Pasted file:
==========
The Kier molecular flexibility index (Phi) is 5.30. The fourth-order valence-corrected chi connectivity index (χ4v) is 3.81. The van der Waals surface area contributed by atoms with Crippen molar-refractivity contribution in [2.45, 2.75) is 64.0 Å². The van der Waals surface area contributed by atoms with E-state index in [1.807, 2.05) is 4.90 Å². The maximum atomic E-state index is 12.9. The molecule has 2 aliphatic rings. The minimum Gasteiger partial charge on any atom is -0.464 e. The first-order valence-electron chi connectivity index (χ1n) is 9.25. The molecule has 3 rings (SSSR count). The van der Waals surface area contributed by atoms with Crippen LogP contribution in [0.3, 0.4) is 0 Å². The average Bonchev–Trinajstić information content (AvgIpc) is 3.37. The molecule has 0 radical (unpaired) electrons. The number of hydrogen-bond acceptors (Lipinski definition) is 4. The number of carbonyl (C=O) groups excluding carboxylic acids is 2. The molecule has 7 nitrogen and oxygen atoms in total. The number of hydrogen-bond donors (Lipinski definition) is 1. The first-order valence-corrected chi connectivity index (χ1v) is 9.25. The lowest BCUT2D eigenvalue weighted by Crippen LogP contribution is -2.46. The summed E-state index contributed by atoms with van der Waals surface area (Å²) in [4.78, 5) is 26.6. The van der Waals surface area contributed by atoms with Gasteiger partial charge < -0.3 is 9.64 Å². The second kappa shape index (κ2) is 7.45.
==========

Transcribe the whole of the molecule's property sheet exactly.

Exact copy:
The Kier molecular flexibility index (Phi) is 5.30. The fourth-order valence-corrected chi connectivity index (χ4v) is 3.81. The van der Waals surface area contributed by atoms with Crippen molar-refractivity contribution in [2.45, 2.75) is 64.0 Å². The van der Waals surface area contributed by atoms with E-state index in [1.807, 2.05) is 4.90 Å². The maximum atomic E-state index is 12.9. The molecule has 2 aliphatic rings. The minimum Gasteiger partial charge on any atom is -0.464 e. The first-order valence-electron chi connectivity index (χ1n) is 9.25. The molecule has 3 rings (SSSR count). The van der Waals surface area contributed by atoms with Crippen LogP contribution in [0.3, 0.4) is 0 Å². The average Bonchev–Trinajstić information content (AvgIpc) is 3.37. The molecule has 0 radical (unpaired) electrons. The number of hydrogen-bond acceptors (Lipinski definition) is 4. The number of carbonyl (C=O) groups excluding carboxylic acids is 2. The molecule has 7 nitrogen and oxygen atoms in total. The number of hydrogen-bond donors (Lipinski definition) is 1. The first-order valence-corrected chi connectivity index (χ1v) is 9.25. The lowest BCUT2D eigenvalue weighted by Crippen LogP contribution is -2.46. The summed E-state index contributed by atoms with van der Waals surface area (Å²) in [4.78, 5) is 26.6. The van der Waals surface area contributed by atoms with Gasteiger partial charge < -0.3 is 9.64 Å². The second kappa shape index (κ2) is 7.45.